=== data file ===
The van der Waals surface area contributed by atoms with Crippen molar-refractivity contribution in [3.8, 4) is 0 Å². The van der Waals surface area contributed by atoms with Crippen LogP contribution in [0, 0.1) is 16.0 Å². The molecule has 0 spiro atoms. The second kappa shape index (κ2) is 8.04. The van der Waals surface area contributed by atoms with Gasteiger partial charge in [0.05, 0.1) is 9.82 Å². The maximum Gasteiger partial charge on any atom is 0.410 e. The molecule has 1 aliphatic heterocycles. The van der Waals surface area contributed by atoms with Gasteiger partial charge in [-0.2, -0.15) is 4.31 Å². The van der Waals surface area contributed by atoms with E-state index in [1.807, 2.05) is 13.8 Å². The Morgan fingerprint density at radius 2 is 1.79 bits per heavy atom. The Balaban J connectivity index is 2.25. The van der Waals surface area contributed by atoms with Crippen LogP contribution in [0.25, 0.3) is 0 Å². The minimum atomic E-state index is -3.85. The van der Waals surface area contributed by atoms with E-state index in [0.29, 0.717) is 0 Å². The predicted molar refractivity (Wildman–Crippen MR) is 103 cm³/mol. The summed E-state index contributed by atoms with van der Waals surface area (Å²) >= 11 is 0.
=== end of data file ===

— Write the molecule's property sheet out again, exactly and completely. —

The van der Waals surface area contributed by atoms with Crippen molar-refractivity contribution in [3.8, 4) is 0 Å². The van der Waals surface area contributed by atoms with Crippen LogP contribution in [0, 0.1) is 16.0 Å². The molecule has 0 spiro atoms. The second kappa shape index (κ2) is 8.04. The van der Waals surface area contributed by atoms with Gasteiger partial charge in [0.05, 0.1) is 9.82 Å². The maximum Gasteiger partial charge on any atom is 0.410 e. The molecule has 1 aliphatic heterocycles. The van der Waals surface area contributed by atoms with Gasteiger partial charge in [-0.2, -0.15) is 4.31 Å². The van der Waals surface area contributed by atoms with E-state index in [1.807, 2.05) is 13.8 Å². The Morgan fingerprint density at radius 2 is 1.79 bits per heavy atom. The Balaban J connectivity index is 2.25. The van der Waals surface area contributed by atoms with Crippen LogP contribution in [0.25, 0.3) is 0 Å². The minimum atomic E-state index is -3.85. The van der Waals surface area contributed by atoms with E-state index in [0.29, 0.717) is 0 Å². The predicted molar refractivity (Wildman–Crippen MR) is 103 cm³/mol. The summed E-state index contributed by atoms with van der Waals surface area (Å²) >= 11 is 0.